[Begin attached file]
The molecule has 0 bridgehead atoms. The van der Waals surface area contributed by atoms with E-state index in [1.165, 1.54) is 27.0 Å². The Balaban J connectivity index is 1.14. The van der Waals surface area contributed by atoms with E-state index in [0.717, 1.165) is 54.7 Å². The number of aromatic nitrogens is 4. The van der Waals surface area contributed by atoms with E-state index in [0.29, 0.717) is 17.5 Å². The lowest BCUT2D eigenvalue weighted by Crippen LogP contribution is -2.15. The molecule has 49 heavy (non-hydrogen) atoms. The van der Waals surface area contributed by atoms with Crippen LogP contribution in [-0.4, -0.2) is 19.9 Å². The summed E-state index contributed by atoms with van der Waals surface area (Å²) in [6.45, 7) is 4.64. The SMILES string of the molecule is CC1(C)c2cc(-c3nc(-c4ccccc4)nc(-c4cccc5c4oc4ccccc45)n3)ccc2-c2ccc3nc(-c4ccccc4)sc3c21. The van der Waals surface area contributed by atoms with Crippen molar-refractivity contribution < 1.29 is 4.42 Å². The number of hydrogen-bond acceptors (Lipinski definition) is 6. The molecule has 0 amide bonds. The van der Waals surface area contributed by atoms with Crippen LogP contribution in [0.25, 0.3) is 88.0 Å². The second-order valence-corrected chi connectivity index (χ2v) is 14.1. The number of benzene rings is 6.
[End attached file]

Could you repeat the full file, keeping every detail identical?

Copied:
The molecule has 0 bridgehead atoms. The van der Waals surface area contributed by atoms with E-state index in [1.165, 1.54) is 27.0 Å². The Balaban J connectivity index is 1.14. The van der Waals surface area contributed by atoms with E-state index in [0.717, 1.165) is 54.7 Å². The number of aromatic nitrogens is 4. The van der Waals surface area contributed by atoms with E-state index in [0.29, 0.717) is 17.5 Å². The lowest BCUT2D eigenvalue weighted by Crippen LogP contribution is -2.15. The molecule has 49 heavy (non-hydrogen) atoms. The van der Waals surface area contributed by atoms with Crippen LogP contribution in [-0.4, -0.2) is 19.9 Å². The summed E-state index contributed by atoms with van der Waals surface area (Å²) in [6.45, 7) is 4.64. The SMILES string of the molecule is CC1(C)c2cc(-c3nc(-c4ccccc4)nc(-c4cccc5c4oc4ccccc45)n3)ccc2-c2ccc3nc(-c4ccccc4)sc3c21. The van der Waals surface area contributed by atoms with Crippen molar-refractivity contribution < 1.29 is 4.42 Å². The number of hydrogen-bond acceptors (Lipinski definition) is 6. The molecule has 0 amide bonds. The van der Waals surface area contributed by atoms with Crippen LogP contribution in [0.25, 0.3) is 88.0 Å². The second-order valence-corrected chi connectivity index (χ2v) is 14.1. The number of benzene rings is 6.